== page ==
GUEST POST BY MAYA CORRIGAN
ABOUT THE BOOKManaging a fitness club café and collaborating on a cookbook with her grandfather are Val Deniston’s usual specialties, but she’s about to set sail into nearby Chesapeake Bay—straight into a murder case . . .
Since catering themed events is a good way to make extra cash, Val agrees to board the Titanic—or at least cater a re-creation of the doomed journey on a yacht. The owner of the yacht, who collects memorabilia related to the disaster, wants Val to serve the last meal the Titanic passengers ate . . . while his guests play a murder-mystery game. But it is the final feast for one passenger who disappears from the ship. And that’s only the tip of the iceberg.
Now Val has to reel in a killer before s’more murders go down . . .
Includes delicious five-ingredient recipes!
Title: S’More Murders
Author: Maya Corrigan
Genre: Cozy Mystery
Series: Five-Ingredient Mysteries, book 5
Publisher: Kensington (July 31, 2018)
Print length: 304 pages
On tour with: Great Escapes Book Tours
GUEST POST BY MAYA CORRIGAN
Food and Fatalities
My Five-Ingredient Mysteries fall into the category of culinary cozies. Books that focus on food and fatalities are more popular now than ever before. Can you guess how many culinary mysteries are in print? 500? 700? 1,000? I recently stumbled on a website devoted to culinary mysteries that answers that question. The website’s creator estimates the number of books in that category as more than 2,000! The site has an exhaustive list of those mysteries.
How I wish I’d had that list six years ago, when I decided to write a culinary mystery series. I made my own much shorter list of existing culinary series, not only because I had limited time, but also because many fewer such mysteries existed then. In making my own list, I discovered that most of the characters in these series (and, in some cases, the authors who created them) were culinary professionals—bakers, chefs, caterers, restaurateurs, food growers and sellers.
I wasn’t a professional. Like most people, I’m a home cook. I avoid elaborate meals except on special occasions. Instead, I prefer to make simple meals with fresh ingredients, but not too many ingredients. For years I collected recipes for healthy dishes that tasted delicious, but didn’t require a lot of time, effort, or special expertise. I decided to write a series focused on the type of cooking I did myself. That’s how the Five-Ingredient Mysteries were born.
Many culinary mysteries revolve around a particular type of food: cakes, cookies, candy, donuts, pizza, barbecue, pickles, cheese—literally, everything from soup to nuts. Each book in my series includes recipes that are figuratively soup to nuts: five-ingredient appetizers, main dishes, and desserts. So you can read a mystery and make a dinner with the same book.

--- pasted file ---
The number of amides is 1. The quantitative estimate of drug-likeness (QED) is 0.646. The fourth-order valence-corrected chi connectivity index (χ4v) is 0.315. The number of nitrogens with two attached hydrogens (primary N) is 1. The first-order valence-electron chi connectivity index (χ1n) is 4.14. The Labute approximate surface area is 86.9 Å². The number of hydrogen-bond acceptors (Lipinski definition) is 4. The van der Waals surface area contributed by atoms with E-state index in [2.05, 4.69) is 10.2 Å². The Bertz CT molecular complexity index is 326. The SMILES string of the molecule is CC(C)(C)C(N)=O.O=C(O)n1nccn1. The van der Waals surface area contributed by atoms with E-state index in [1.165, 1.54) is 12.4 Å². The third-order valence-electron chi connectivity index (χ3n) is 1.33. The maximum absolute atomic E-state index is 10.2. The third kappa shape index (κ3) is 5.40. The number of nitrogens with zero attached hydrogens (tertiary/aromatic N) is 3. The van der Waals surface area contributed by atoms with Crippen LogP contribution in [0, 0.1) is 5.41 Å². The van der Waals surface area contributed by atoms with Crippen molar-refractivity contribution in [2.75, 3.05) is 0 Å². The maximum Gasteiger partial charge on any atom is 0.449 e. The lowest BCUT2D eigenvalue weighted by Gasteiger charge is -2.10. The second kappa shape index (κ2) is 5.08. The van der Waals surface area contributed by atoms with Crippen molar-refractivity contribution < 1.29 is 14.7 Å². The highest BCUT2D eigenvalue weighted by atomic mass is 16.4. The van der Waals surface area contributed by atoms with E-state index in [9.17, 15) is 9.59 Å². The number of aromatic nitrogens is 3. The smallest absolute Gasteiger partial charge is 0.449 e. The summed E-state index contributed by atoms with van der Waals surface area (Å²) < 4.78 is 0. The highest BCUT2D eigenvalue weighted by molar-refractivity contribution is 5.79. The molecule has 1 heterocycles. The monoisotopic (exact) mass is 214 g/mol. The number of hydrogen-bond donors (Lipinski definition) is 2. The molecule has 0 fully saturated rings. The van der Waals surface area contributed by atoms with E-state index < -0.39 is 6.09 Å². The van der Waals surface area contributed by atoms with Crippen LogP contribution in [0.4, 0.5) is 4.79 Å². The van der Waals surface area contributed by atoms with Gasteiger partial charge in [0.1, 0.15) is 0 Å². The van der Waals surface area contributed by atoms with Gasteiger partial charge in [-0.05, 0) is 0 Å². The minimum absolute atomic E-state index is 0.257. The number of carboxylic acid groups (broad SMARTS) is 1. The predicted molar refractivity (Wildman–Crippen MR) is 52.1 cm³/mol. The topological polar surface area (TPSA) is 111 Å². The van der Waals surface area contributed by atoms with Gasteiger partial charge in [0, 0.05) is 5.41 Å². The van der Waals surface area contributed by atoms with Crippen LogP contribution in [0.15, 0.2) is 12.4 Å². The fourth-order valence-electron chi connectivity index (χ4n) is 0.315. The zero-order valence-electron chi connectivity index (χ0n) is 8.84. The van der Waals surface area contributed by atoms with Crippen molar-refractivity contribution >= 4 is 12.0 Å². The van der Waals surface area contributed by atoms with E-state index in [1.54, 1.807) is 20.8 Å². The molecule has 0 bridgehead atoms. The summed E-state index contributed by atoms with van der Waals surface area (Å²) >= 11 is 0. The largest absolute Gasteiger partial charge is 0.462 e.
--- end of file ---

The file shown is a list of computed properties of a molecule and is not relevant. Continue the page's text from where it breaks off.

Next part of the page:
My main character, Val, manages a café and moonlights as a dinner-party caterer. She shares a house with her grandfather, who took up cooking in his seventies and scored a job as the local newspaper’s recipe columnist, the Codger Cook. He won’t try any recipes with more than five ingredients. He’s the one who gave my series its name.
Both Val and Granddad enjoy sleuthing, and they find no shortage of murderers on Maryland’s Eastern Shore. Val gains insights into people’s values and fears by observing what and how they cook and eat, as well as how they interact with others over food. Key scenes occur at the table, where the values, obsessions, and fears of the murder suspects are on display. A table scene occurs early in S’More Murders, before anyone dies, and is re-created later in the book. The dinner itself is a re-creation of the last meal served on the Titanic.
As warm April weather brings boaters to the Chesapeake Bay, Val agrees to cater a dinner party aboard a yacht on the Chesapeake Bay. Its owner, a collector of Titanic memorabilia, asks her to duplicate the final meal served on that doomed ship. On the anniversary of the Titanic’s sinking, the yachtsman welcomes his guests aboard and assigns them roles in a murder mystery game. Val soon reaches the chilling conclusion that the host is fishing for the culprit in a real crime. When someone disappears from the boat, Val and Granddad must reel in a killer to avoid s’more murders. At the end of the book, Val is catering on the yacht again, serving a simpler meal to all the suspects. With respect to solving the mystery, it turns into a potluck. Everyone at the table has something to contribute as the truth about multiple murders finally surfaces.
ABOUT THE AUTHORBy Cook or by Crook, was published in 2014. It was followed by Scam Chowder in 2015, Final Fondue in 2016, and The Tell-Tale Tarte in 2017.
Before taking up a life of crime (on the page), she taught university courses in writing, detective fiction, American literature, and drama. She won the 2013 Daphne du Maurier Award for Excellence in Unpublished Mainstream Mystery / Suspense. Her short stories, written under the name of Mary Ann Corrigan, have been published in anthologies.
When not reading and writing, she enjoys theater, tennis, trivia, cooking, and crosswords. Her website features trivia about food and mysteries.
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